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McREL Standards Activity

Conservation of Matter

Purpose:As a result of this activity, students will show that the mass of a substance does not change when it mixes with another substance; in addition, students will learn the basic methodology involved in scientific investigation.
Related Standard & Benchmarks:
 Standard 8.Understands the structure and properties of matter
   Level II [Grade 3-5]
   Benchmark 2. Knows that the mass of a material remains constant whether it is together, in parts, or in a different state
 Standard 12.Understands the nature of scientific inquiry
   Level II [Grade 3-5]
   Benchmark 3. Plans and conducts simple investigations (e.g., formulates a testable question, plans a fair test, makes systematic observations, develops logical conclusions)
Student Product:Informal science report
Material & Resources:
  • Warm tap water
  • Sugar or salt (about 1/2 measuring cup per pair of students)
  • Lightweight cups (paper or plastic, all the same kind)
  • Small, lightweight containers for holding several tablespoons of sugar or salt (e.g., weigh boats or small Dixie cups)
  • Measuring cups and spoons
  • Spoons or other utensils for stirring
  • Pan balance (see Note to Teacher)
Teacher's Note:If pan balances are not available, this activity could be modified for use with scales. Teachers may want to prepare an assignment sheet that would guide students through their record keeping and provide structure for note-taking.
Students should already have learned about the conservation of matter in class. Explain to students that this investigation is designed to test that law; outline the steps of the investigation.  Be sure to explain to the students how pan balances work and the importance of balancing scales before weighing items.

Students should work in pairs.  As they work, students should keep a record of what they do (e.g., write a few sentences describing what they did and the results after each step; draw diagrams representing the setup/outcome at each step).  When they are done, students should write a short paragraph explaining their results (i.e., they should use their knowledge of the conservation of matter to explain how, even though you cannot see the sugar or salt anymore, the combined weight is unchanged).  They could also mention any problems they may have had.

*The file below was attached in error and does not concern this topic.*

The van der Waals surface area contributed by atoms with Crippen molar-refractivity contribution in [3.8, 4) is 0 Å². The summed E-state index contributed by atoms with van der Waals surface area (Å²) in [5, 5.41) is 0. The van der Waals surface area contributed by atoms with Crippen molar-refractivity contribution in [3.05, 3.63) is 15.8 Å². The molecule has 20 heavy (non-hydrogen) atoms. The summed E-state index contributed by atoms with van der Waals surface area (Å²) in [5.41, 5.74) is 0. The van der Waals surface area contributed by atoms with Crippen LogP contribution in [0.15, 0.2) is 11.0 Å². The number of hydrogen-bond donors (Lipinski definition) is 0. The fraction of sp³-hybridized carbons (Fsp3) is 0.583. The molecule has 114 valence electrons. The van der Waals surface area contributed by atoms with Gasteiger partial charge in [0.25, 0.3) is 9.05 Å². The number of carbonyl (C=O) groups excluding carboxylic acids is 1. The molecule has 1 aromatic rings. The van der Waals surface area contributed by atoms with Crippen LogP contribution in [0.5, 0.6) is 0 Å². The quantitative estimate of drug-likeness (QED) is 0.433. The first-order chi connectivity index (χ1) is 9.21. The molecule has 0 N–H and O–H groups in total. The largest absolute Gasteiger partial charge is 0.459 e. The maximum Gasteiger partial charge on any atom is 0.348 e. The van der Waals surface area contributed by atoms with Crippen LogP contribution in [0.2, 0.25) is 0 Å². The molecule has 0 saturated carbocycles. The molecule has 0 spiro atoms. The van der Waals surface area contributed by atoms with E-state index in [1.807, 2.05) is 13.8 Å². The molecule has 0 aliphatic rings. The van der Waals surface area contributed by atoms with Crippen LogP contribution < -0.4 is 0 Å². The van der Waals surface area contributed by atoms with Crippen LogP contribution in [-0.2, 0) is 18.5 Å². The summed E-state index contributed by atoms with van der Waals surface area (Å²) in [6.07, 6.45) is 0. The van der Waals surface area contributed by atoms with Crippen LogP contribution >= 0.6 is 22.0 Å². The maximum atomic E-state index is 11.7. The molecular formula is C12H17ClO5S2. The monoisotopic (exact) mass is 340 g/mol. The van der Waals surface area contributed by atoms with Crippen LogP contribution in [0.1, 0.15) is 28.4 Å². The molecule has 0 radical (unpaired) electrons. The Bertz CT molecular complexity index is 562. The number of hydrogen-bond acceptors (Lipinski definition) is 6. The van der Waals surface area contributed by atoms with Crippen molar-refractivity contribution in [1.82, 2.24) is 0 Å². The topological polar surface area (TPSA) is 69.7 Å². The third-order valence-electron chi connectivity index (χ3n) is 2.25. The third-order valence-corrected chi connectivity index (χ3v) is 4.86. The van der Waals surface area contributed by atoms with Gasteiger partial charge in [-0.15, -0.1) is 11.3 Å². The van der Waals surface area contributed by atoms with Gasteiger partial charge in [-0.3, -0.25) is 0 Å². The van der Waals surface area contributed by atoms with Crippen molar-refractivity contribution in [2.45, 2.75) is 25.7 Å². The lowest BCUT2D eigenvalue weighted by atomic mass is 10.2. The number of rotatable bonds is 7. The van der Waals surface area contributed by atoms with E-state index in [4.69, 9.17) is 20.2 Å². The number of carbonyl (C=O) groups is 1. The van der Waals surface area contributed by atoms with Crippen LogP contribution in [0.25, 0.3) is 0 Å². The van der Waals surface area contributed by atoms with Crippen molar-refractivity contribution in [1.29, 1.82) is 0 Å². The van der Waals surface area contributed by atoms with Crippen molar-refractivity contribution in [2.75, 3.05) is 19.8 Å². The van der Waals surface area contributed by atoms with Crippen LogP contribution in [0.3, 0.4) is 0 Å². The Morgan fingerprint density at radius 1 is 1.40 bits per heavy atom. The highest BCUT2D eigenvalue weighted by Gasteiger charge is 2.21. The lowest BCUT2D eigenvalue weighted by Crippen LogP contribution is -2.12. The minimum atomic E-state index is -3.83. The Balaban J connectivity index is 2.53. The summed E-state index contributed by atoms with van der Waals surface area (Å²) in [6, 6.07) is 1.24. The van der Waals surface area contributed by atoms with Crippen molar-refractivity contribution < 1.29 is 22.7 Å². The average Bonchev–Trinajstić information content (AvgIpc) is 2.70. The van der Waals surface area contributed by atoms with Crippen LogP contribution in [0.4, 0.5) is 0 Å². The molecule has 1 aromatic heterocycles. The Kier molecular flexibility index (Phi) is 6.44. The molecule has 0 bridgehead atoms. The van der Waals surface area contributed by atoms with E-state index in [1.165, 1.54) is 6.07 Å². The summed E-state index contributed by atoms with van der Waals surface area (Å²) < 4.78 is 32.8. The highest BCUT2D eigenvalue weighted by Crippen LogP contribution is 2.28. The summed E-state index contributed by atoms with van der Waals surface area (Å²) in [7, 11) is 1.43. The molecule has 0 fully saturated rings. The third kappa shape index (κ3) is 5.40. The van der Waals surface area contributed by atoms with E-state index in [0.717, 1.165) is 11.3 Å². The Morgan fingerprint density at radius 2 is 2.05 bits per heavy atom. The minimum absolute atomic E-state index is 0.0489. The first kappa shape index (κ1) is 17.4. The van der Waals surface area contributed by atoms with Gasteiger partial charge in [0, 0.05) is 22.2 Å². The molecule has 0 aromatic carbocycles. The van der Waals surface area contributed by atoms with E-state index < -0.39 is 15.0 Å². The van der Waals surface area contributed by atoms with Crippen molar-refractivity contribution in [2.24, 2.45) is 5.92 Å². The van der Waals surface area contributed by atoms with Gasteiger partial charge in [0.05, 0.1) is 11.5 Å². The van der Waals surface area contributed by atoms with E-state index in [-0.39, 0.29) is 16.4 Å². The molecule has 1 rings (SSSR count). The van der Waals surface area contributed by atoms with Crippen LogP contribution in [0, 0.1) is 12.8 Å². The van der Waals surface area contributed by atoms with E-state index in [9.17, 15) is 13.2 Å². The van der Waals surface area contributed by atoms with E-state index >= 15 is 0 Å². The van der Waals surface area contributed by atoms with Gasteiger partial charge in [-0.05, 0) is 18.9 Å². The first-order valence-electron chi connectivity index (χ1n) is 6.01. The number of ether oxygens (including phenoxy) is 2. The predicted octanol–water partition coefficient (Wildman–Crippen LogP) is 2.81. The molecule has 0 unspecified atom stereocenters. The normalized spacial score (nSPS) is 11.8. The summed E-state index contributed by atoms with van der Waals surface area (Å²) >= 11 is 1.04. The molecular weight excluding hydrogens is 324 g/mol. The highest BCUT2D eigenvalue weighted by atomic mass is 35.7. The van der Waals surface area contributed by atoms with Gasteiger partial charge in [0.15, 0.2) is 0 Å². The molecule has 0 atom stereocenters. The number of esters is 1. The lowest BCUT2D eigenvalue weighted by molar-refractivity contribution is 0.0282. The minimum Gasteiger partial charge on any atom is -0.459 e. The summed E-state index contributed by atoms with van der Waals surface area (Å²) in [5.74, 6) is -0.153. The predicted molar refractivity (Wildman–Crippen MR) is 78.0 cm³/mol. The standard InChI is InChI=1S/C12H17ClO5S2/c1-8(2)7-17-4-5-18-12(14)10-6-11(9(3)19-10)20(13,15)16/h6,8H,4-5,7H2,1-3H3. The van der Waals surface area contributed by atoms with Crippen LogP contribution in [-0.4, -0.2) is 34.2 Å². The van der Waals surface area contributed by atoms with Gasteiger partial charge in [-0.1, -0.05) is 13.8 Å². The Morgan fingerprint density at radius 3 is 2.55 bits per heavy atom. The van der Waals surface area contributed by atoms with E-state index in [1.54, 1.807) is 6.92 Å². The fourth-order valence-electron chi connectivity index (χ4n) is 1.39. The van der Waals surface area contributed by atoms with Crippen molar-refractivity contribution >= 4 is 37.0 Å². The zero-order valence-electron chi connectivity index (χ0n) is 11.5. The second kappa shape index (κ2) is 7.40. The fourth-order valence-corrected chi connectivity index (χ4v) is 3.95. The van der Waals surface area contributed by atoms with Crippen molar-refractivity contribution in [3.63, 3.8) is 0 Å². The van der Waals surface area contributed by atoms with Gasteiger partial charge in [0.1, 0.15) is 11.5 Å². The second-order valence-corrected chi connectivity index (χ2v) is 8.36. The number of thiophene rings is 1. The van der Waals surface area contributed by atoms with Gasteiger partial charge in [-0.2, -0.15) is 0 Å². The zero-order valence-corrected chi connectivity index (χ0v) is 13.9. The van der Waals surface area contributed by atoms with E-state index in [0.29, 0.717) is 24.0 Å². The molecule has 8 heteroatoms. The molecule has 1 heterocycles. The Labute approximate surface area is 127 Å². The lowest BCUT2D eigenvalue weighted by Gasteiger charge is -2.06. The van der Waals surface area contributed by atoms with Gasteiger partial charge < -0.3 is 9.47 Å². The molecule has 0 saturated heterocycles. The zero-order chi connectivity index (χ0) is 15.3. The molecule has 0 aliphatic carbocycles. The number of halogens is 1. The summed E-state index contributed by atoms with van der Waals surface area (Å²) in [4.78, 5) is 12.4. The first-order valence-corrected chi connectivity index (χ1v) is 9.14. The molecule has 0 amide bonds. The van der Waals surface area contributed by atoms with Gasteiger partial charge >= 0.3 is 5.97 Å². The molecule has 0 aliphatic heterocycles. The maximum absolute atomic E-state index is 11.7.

If possible, allow time at the end of class for students to investigate related questions on their own.  For example, they may be curious about whether or not there is a change in volume, whether or not it’s possible to "un-dissolve" the sugar or salt, and if there’s a limit on the amount of sugar or salt that can be dissolved in room temperature water.


  1. Each pair of students should label two cups for the water (e.g., "Water 1" and "Water 2") and two small containers for the sugar or salt (e.g., "Salt 1" and Salt 2").
  2. Students should measure out 1/2 cup of warm water into each of the cups; they should use a pan balance to compare their weights and add water to the lighter one until their weights are equal.
  3. Students should measure out two tablespoons of sugar or salt into each of the (empty) small containers; they should use the pan balance to compare their weights and add sugar or salt to the lighter one until their weights are equal.
  4. Students should place the first water cup and sugar or salt container on one side of the balance and the second ones on the other.  If they balanced them correctly in steps 2 and 3, they should be balanced now.
  5. Being careful not to spill any water, sugar, or salt, students should pour the second container of sugar or salt into the second water cup and stir to dissolve.  Be sure to leave the empty sugar or salt container on that part of the balance!
  6. Students should compare the weights of the unmixed substances to the mixed solution; if they have done things correctly and not spilled anything, the two sides should be balanced.